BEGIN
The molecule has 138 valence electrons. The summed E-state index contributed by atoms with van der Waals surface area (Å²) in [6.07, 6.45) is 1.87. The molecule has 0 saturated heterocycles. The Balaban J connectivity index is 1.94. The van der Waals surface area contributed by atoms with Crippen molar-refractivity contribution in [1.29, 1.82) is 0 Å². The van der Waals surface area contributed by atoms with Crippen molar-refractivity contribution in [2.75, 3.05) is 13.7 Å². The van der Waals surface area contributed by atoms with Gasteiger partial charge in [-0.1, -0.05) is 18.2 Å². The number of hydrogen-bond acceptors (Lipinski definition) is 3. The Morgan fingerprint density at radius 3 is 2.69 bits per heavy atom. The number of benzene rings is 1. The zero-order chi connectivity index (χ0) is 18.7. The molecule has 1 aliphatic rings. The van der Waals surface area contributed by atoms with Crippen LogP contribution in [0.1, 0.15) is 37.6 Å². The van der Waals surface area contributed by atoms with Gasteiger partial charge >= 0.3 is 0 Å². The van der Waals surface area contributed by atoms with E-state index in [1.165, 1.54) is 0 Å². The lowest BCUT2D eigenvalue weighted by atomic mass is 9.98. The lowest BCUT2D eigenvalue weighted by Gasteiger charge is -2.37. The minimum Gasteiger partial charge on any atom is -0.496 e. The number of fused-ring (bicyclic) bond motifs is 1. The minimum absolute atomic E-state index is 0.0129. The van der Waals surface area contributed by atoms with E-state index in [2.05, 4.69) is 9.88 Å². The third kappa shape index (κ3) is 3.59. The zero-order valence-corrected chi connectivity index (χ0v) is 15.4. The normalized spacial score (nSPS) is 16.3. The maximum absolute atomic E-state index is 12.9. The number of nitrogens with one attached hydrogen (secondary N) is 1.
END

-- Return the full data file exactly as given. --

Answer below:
The molecule has 138 valence electrons. The summed E-state index contributed by atoms with van der Waals surface area (Å²) in [6.07, 6.45) is 1.87. The molecule has 0 saturated heterocycles. The Balaban J connectivity index is 1.94. The van der Waals surface area contributed by atoms with Crippen molar-refractivity contribution in [1.29, 1.82) is 0 Å². The van der Waals surface area contributed by atoms with Crippen molar-refractivity contribution in [2.75, 3.05) is 13.7 Å². The van der Waals surface area contributed by atoms with Gasteiger partial charge in [-0.1, -0.05) is 18.2 Å². The number of hydrogen-bond acceptors (Lipinski definition) is 3. The Morgan fingerprint density at radius 3 is 2.69 bits per heavy atom. The number of benzene rings is 1. The zero-order chi connectivity index (χ0) is 18.7. The molecule has 1 aliphatic rings. The van der Waals surface area contributed by atoms with Crippen LogP contribution in [0.1, 0.15) is 37.6 Å². The van der Waals surface area contributed by atoms with Gasteiger partial charge >= 0.3 is 0 Å². The van der Waals surface area contributed by atoms with E-state index in [1.165, 1.54) is 0 Å². The lowest BCUT2D eigenvalue weighted by atomic mass is 9.98. The lowest BCUT2D eigenvalue weighted by Gasteiger charge is -2.37. The minimum Gasteiger partial charge on any atom is -0.496 e. The number of fused-ring (bicyclic) bond motifs is 1. The minimum absolute atomic E-state index is 0.0129. The van der Waals surface area contributed by atoms with E-state index in [2.05, 4.69) is 9.88 Å². The third kappa shape index (κ3) is 3.59. The zero-order valence-corrected chi connectivity index (χ0v) is 15.4. The normalized spacial score (nSPS) is 16.3. The maximum absolute atomic E-state index is 12.9. The number of nitrogens with one attached hydrogen (secondary N) is 1.